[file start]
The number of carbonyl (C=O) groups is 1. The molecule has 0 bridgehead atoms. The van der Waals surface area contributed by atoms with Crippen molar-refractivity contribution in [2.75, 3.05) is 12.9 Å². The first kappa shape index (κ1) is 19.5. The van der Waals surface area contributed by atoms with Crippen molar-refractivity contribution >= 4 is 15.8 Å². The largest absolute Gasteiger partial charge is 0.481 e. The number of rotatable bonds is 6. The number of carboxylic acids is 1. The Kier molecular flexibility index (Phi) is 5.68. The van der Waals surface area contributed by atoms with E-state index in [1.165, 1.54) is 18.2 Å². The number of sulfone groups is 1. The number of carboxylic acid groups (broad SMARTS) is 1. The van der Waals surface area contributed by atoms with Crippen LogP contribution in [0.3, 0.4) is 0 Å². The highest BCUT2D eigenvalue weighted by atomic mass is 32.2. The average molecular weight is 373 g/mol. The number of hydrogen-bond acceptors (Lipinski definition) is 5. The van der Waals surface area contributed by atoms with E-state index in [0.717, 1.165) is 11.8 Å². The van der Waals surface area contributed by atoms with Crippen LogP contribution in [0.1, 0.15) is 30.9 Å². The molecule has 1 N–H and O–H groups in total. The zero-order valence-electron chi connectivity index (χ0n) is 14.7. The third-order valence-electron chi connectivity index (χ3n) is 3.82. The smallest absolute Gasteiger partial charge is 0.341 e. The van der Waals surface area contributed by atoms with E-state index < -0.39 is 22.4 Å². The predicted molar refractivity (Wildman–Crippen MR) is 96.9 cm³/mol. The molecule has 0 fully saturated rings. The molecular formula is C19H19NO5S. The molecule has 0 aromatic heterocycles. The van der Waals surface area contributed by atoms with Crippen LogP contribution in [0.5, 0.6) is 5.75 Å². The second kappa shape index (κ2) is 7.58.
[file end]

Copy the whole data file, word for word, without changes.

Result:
The number of carbonyl (C=O) groups is 1. The molecule has 0 bridgehead atoms. The van der Waals surface area contributed by atoms with Crippen molar-refractivity contribution in [2.75, 3.05) is 12.9 Å². The first kappa shape index (κ1) is 19.5. The van der Waals surface area contributed by atoms with Crippen molar-refractivity contribution >= 4 is 15.8 Å². The largest absolute Gasteiger partial charge is 0.481 e. The number of rotatable bonds is 6. The number of carboxylic acids is 1. The Kier molecular flexibility index (Phi) is 5.68. The van der Waals surface area contributed by atoms with E-state index in [1.165, 1.54) is 18.2 Å². The number of sulfone groups is 1. The number of carboxylic acid groups (broad SMARTS) is 1. The van der Waals surface area contributed by atoms with Crippen LogP contribution in [0.3, 0.4) is 0 Å². The highest BCUT2D eigenvalue weighted by atomic mass is 32.2. The average molecular weight is 373 g/mol. The number of hydrogen-bond acceptors (Lipinski definition) is 5. The van der Waals surface area contributed by atoms with E-state index in [0.717, 1.165) is 11.8 Å². The van der Waals surface area contributed by atoms with Crippen LogP contribution in [0.1, 0.15) is 30.9 Å². The molecule has 1 N–H and O–H groups in total. The zero-order valence-electron chi connectivity index (χ0n) is 14.7. The third-order valence-electron chi connectivity index (χ3n) is 3.82. The smallest absolute Gasteiger partial charge is 0.341 e. The van der Waals surface area contributed by atoms with E-state index < -0.39 is 22.4 Å². The predicted molar refractivity (Wildman–Crippen MR) is 96.9 cm³/mol. The molecule has 0 fully saturated rings. The molecular formula is C19H19NO5S. The molecule has 0 aromatic heterocycles. The van der Waals surface area contributed by atoms with Crippen LogP contribution in [0.5, 0.6) is 5.75 Å². The second kappa shape index (κ2) is 7.58.